classroom, according to the 2003 enrollment data released yesterday.
EN ROLLM ENT
Continued from Page 1
20 points to every underrepresented minority. The
University revamped its application process in
August to allow for more creative ways to find out
about a candidate's past and experiences. The
admissions office added more essays, asking appli-
cants to discuss the importance of diversity, and tell
about their experiences.
While student leaders have expressed concern
that high school students would not be able to
answer these questions due to lack of experience
with diversity, Monts said the admissions office is
making extra efforts this year to assist high school
students and guidance counselors.
"The admissions staff participates in admissions
fairs and other recruiting activities all over the
nation at which time the new process is explained,"
Monts said. "The staff in the Office of Undergradu-
ate Admissions conducts workshops for individual
high schools and districts on our new policies and
the application process."
In February, former University President James
Duderstadt said in an interview that he thought the
University should focus more on direct recruit-
ment efforts to bring minorities to campus, in
addition to considering race in admissions. He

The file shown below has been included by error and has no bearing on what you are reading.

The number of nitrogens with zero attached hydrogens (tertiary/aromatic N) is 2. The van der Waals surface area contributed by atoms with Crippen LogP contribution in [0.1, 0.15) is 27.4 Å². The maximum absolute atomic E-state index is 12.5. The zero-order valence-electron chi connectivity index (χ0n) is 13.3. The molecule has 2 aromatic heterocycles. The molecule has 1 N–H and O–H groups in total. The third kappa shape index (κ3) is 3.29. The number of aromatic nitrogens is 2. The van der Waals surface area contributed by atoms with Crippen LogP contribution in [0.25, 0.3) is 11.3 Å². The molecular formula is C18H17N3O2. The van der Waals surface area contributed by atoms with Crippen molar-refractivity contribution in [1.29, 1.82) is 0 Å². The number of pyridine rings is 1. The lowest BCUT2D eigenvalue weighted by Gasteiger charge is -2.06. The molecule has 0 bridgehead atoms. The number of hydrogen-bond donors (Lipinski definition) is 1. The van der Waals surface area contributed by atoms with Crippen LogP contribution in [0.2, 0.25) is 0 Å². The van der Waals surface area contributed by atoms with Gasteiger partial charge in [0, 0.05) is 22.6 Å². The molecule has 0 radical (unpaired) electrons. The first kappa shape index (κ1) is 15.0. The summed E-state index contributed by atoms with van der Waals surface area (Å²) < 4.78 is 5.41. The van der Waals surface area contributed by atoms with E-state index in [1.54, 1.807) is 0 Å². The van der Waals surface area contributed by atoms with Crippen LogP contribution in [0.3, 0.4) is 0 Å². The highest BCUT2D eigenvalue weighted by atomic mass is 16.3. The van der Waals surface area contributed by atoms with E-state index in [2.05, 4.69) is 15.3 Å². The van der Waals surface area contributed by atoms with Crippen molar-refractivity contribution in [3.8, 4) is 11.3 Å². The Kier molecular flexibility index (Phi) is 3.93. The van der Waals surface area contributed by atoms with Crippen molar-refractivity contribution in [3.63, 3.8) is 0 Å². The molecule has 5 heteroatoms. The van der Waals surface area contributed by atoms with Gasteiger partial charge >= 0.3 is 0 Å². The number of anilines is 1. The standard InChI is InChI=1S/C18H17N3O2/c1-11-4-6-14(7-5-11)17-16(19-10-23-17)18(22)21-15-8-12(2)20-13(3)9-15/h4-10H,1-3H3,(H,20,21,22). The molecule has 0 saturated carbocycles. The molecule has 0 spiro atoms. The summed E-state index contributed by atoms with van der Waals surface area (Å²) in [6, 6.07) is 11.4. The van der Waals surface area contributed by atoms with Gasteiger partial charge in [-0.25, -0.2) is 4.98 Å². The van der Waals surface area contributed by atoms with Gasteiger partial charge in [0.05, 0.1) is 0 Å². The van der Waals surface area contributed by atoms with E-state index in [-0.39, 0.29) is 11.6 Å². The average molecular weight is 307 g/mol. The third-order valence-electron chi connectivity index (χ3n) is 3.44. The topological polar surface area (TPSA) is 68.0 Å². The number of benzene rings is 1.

mentioned his own agenda, "The Michigan Man-
date," which he implemented during his presiden-
cy from 1988 to 1996.
"The Michigan Mandate focused on outreach
into various population centers, high schools, mid-
dle schools, providing financial support, academic
support (and) changing the campus culture to
embrace diversity as necessary for excellence;"
Duderstadt said. "President (Lee) Bollinger chose
to go in somewhat a different direction, so many of
those programs were dismantled."
Monts also said that the rising cost of tuition
might deter potential students, but added the Uni-
versity continues to emphasize financial aid in
The University's population is at an all-time high
with increases in most schools, in a year when tite
University took a 10 percent budget cut from the
state. But University spokeswoman Julie Peterson
said enrollment management is a "complicated
process" and schools base their annual enrollment
targets on a number of issues.
"I don't see the budget situation causing schools
to shrink the size of their enrollment," Peterson
said. "I don't see colleges saying, 'first and fore-
most, let's cut our enrollment."'
The University noticed significant growth in
several colleges including the schools of Educa-
tion and Nursing. Education saw a jump from
611 students to 662 students. Nursing numbers
went from 815 to 841. Peterson said she believes
this may be due to shortages in both fields.
Administrators from both colleges did not return
phone calls yesterday.
The study also showed a 2-percent growth in
international students. But Peterson noted the
growth was less than in previous years, due to
stricter visa regulations.